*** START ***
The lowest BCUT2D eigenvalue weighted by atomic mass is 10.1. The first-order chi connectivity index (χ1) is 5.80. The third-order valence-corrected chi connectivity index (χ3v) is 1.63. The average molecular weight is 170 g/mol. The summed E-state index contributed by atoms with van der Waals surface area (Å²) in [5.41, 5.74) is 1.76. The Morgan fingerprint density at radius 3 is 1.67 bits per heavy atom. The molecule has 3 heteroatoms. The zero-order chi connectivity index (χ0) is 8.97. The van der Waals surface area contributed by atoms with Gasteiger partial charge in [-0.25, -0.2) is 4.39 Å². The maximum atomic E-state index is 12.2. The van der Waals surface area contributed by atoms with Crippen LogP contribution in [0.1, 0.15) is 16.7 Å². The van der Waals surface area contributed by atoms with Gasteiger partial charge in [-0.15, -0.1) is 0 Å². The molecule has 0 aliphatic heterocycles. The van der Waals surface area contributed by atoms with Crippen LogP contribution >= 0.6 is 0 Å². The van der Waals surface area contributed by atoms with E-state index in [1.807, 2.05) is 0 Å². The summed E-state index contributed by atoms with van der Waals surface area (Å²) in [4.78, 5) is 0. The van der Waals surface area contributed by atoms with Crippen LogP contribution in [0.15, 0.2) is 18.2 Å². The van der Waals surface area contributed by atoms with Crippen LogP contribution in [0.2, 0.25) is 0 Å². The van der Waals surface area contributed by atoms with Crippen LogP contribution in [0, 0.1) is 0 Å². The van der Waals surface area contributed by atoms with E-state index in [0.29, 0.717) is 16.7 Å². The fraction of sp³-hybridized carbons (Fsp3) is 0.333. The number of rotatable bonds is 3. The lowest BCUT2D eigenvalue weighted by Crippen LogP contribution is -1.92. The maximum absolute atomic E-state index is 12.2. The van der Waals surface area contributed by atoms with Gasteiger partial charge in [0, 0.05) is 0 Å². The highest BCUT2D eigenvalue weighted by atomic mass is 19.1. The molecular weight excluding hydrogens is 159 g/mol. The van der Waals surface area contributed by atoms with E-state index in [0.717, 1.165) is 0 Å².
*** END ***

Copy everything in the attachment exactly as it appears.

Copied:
The lowest BCUT2D eigenvalue weighted by atomic mass is 10.1. The first-order chi connectivity index (χ1) is 5.80. The third-order valence-corrected chi connectivity index (χ3v) is 1.63. The average molecular weight is 170 g/mol. The summed E-state index contributed by atoms with van der Waals surface area (Å²) in [5.41, 5.74) is 1.76. The Morgan fingerprint density at radius 3 is 1.67 bits per heavy atom. The molecule has 3 heteroatoms. The zero-order chi connectivity index (χ0) is 8.97. The van der Waals surface area contributed by atoms with Gasteiger partial charge in [-0.25, -0.2) is 4.39 Å². The maximum atomic E-state index is 12.2. The van der Waals surface area contributed by atoms with Crippen LogP contribution in [0.1, 0.15) is 16.7 Å². The van der Waals surface area contributed by atoms with Gasteiger partial charge in [-0.15, -0.1) is 0 Å². The molecule has 0 aliphatic heterocycles. The van der Waals surface area contributed by atoms with Crippen LogP contribution >= 0.6 is 0 Å². The van der Waals surface area contributed by atoms with E-state index in [1.807, 2.05) is 0 Å². The summed E-state index contributed by atoms with van der Waals surface area (Å²) in [4.78, 5) is 0. The van der Waals surface area contributed by atoms with Crippen LogP contribution in [0.15, 0.2) is 18.2 Å². The van der Waals surface area contributed by atoms with Crippen LogP contribution in [0.2, 0.25) is 0 Å². The van der Waals surface area contributed by atoms with Crippen LogP contribution in [0, 0.1) is 0 Å². The van der Waals surface area contributed by atoms with E-state index in [0.29, 0.717) is 16.7 Å². The fraction of sp³-hybridized carbons (Fsp3) is 0.333. The number of rotatable bonds is 3. The lowest BCUT2D eigenvalue weighted by Crippen LogP contribution is -1.92. The maximum absolute atomic E-state index is 12.2. The van der Waals surface area contributed by atoms with Gasteiger partial charge in [0, 0.05) is 0 Å². The highest BCUT2D eigenvalue weighted by atomic mass is 19.1. The molecular weight excluding hydrogens is 159 g/mol. The van der Waals surface area contributed by atoms with E-state index in [0.717, 1.165) is 0 Å².